Research is emerging that suggests previously unknown links between our microbes and numerous diseases, including obesity, arthritis, autism, depression and a litany of auto-immune conditions. Everyone knows someone who eats like a horse but is skinny thin; the composition of microbes in their gut is a significant factor.

Meanwhile, costs of DNA sequencing and compute power have dropped to a level where analysis of our microbe ecosystems costs from $100M a decade ago to some $100 today. It should continue on that downward path to a level where personal regular sampling could become available to all – if access to the needed sequencing equipment plus compute resources were more accessible and had much shorter total turnaround times. Not least to provide a rich Open Data corpus of samples that we can use for research purposes (and to feed back discoveries to the folks providing samples). So, what’s stopping us?

Data Corpus for Research Projects

To date, significant resources are being expended on Human DNA Genetics and comparatively little on MicroBiome ecosystems; the largest research projects are custom built and have sampling populations of less than 4000 individuals. This results in insufficient population sizes and sample frequency on which to easily and quickly conduct wholesale analyses; this to understand the components of health afflictions, changes to the mix over time and to isolate root causes.

There are open data efforts underway with the American Gut Project (based out of the Knight Lab in the University of San Diego) plus a feeder “British Gut Project” (involving Tim Spector and staff at University College London). The main gotcha is that the service is one-shot and takes several months to turn around. My own sample, submitted in January, may take up 6 months to work through their sequencing then compute batch process.

In parallel, VC funded company uBiome provide the sampling with a 6-8 week turnaround (at least for the gut samples; slower for the other 4 area samples we’ve submitted), though they are currently not sharing the captured data to the best of my knowledge. That said, the analysis gives an indication of the names, types and quantities of bacteria present (with a league table of those over and under represented compared to all samples they’ve received to date), but do not currently communicate any health related findings.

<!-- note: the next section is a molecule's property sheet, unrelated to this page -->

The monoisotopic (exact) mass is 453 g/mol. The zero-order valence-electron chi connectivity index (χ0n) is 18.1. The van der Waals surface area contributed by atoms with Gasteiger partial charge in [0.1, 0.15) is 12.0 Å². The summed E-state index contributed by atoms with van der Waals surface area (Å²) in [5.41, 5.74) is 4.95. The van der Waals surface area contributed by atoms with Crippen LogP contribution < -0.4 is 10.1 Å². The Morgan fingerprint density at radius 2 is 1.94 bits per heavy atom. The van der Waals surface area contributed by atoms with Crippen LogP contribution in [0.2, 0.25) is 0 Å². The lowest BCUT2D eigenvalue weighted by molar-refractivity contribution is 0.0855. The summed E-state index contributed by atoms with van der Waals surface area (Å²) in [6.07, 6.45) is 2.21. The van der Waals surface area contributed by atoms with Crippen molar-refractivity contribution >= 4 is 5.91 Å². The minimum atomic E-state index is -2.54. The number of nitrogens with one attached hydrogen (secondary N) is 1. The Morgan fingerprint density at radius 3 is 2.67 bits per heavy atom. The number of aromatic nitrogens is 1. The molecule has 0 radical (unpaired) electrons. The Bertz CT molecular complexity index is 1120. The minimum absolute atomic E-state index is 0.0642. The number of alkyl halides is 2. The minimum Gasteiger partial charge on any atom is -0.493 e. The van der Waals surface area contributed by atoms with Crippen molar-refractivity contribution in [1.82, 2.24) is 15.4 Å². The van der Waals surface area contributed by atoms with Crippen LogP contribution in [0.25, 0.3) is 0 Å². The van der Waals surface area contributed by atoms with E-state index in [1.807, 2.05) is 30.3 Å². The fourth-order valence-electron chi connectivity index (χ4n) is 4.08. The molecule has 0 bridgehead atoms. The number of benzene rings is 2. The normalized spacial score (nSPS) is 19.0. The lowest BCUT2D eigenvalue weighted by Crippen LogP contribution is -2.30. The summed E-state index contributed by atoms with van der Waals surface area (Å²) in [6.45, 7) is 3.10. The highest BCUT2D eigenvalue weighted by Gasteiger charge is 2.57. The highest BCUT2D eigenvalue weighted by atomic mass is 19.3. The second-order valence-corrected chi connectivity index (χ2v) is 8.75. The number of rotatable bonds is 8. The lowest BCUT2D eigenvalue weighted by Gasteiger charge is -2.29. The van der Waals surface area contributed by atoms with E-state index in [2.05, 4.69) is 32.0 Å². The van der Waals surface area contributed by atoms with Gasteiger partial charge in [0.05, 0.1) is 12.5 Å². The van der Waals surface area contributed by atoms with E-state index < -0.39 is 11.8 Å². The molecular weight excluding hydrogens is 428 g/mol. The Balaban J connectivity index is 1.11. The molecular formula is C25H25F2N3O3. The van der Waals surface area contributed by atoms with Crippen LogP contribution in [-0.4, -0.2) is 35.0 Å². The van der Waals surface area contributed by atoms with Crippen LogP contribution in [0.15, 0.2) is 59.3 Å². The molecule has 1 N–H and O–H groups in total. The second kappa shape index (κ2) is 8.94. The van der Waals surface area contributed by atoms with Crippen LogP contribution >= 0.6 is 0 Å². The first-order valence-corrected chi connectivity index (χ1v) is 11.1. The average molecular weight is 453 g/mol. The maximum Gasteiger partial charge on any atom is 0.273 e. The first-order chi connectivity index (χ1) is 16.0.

My own uBiome measures suggest my gut ecosystem is more diverse than 83% of folks they’ve sampled to date, which is an analogue for being more healthy than most; those bacteria that are over represented – one up to 67x more than is usual – are of the type that orally administered probiotics attempt to get to your gut. So a life of avoiding antibiotics whenever possible appears to have helped me.

However, the gut ecosystem can flex quite dramatically. As an example, see what happened when one person contracted Salmonella over a three pay period (the green in the top of this picture; x-axis is days); you can see an aggressive killing spree where 30% of the gut bacteria population are displaced, followed by a gradual fight back to normality:

Salmonella affecting MicroBiome PopulationUnder usual circumstances, the US/UK Gut Projects and indeed uBiome take a single measure and report back many weeks later. The only extra feature that may be deduced is the delta between counts of genome start and end sequences, as this will give an indication to the relative species population growth rates from otherwise static data.

I am not aware of anyone offering a faster turnaround service, nor one that can map several successively time gapped samples, let alone one that can convey health afflictions that can be deduced from the mix – or indeed from progressive weather patterns – based on the profile of bacteria populations found.

My questions include: